If you’ve been to the UC Davis campus, you’ve seen the fork of Putah Creek that passes through the Arboretum. If you’ve participated in an outdoors-y summer camp, you’ve dipped your toes into the creek. If you’ve taken Zoology and Botany, you’ve prowled along its banks in a desperate search for bugs to complete your insect collection.
Putah Creek is more than just a geographical landmark, however. It is an important part of Davis’ watershed, and local organizations are working hard for its health. The Putah Creek Council is one such organization.
The council strives to “help connect the human community with the creek,” said Sara Sevy Tremayne, the council’s community stewardship coordinator.
On top of that goal, the council has also partnered with the Solano County Water Agency to complete two large restoration projects on the creek.
One project focuses on replanting the creek’s banks with native vegetation where illegal off-highway vehicles (OHVs) have destroyed the greenery. The California State Parks’ Off Highway Vehicle program funds this project, according to the council’s website.
This project still has two years to go until completion.
It can be seen in progress where the creek crosses under County Road 98. Growing plants line the creek’s south bank, each one ensconced in a plastic column. Hay surrounds each column to keep moisture in and rodents out.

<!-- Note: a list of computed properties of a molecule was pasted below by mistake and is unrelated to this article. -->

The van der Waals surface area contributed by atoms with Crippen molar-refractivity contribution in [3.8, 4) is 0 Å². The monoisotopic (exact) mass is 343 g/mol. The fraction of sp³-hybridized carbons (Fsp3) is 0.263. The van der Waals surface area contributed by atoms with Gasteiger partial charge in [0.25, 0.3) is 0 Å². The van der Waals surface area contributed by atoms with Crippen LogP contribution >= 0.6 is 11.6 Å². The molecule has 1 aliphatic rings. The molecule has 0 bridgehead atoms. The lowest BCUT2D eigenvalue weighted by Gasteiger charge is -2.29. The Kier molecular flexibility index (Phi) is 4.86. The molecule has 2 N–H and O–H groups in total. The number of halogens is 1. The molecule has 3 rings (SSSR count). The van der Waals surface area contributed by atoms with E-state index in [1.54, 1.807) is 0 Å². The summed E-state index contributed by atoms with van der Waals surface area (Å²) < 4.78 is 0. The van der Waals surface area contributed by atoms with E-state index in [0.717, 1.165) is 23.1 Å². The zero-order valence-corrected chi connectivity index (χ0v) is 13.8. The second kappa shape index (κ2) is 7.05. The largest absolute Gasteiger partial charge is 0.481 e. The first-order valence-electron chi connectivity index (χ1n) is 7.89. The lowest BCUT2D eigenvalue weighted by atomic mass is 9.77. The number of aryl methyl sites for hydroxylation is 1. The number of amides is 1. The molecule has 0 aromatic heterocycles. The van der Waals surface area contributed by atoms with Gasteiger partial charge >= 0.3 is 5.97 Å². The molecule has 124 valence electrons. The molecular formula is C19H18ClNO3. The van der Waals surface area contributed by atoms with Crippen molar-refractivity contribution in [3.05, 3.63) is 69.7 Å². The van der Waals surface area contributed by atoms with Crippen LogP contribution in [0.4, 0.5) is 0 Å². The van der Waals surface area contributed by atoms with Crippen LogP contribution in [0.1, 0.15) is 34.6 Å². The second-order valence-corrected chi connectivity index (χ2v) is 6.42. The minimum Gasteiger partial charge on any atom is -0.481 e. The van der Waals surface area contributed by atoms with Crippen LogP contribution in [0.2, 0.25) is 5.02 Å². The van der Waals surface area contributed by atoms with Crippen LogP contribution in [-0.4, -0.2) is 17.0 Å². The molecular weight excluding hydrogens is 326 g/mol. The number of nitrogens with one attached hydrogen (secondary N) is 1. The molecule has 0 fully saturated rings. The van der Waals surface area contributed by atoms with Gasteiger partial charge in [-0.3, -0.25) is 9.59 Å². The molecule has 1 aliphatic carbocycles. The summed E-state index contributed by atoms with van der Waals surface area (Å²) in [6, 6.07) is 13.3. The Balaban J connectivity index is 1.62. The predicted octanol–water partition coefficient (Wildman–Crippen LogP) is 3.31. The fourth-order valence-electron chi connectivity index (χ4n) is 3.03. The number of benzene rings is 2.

The Channel Realignment Project, project number two, has almost achieved completion. It aims to reform the creek’s channel so the water flows more slowly and gives more nutrients back to the floodplains.
The creek’s initial condition was undesirable, said streamkeeper Rich Marovich. Many years of use for gravel mining, sewage aeration and flood control left the creek in bad health.
Tens of thousands of cubic yards of fill material were moved into the creek. The new material was sculpted to lower the creek’s banks, narrow its channel and give it a more meandering path, according to Libby Earthman, executive director of the council.
Erosion control and native vegetation planting are the only steps left to finish this project. The California National Resources Agency’s River Parkways program will fund the project to completion.
Keeping the creek healthy through these measures is important.
“Rivers are a locus of biodiversity,” said Joan Florsheim, an associate research geologist at UCD. “Wildlife and humans depend on them.”
The health of the creek affects many levels of organisms. Everything from aquatic invertebrates to fish and birds suffer when the creek’s quality drops, according to Florsheim.
A healthy creek not only provides clean drinking water, but also acts as an important corridor for wildlife, said Deborah Elliott-Fisk, a professor of wildlife, fish and conservation biology at UCD.
The council has called for volunteers to help achieve a ‘healthy creek,’ and the community has responded. Earthman said that, at one point in the realignment project, eight to ten full days were spent netting all the native fish in the creek. With only short notice, 42 volunteers showed up.
The council’s website, however, lists many volunteering opportunities in advance. Service groups and volunteers of all ages are encouraged. In fact, “we love to work with high school students,” Earthman said.
That means you.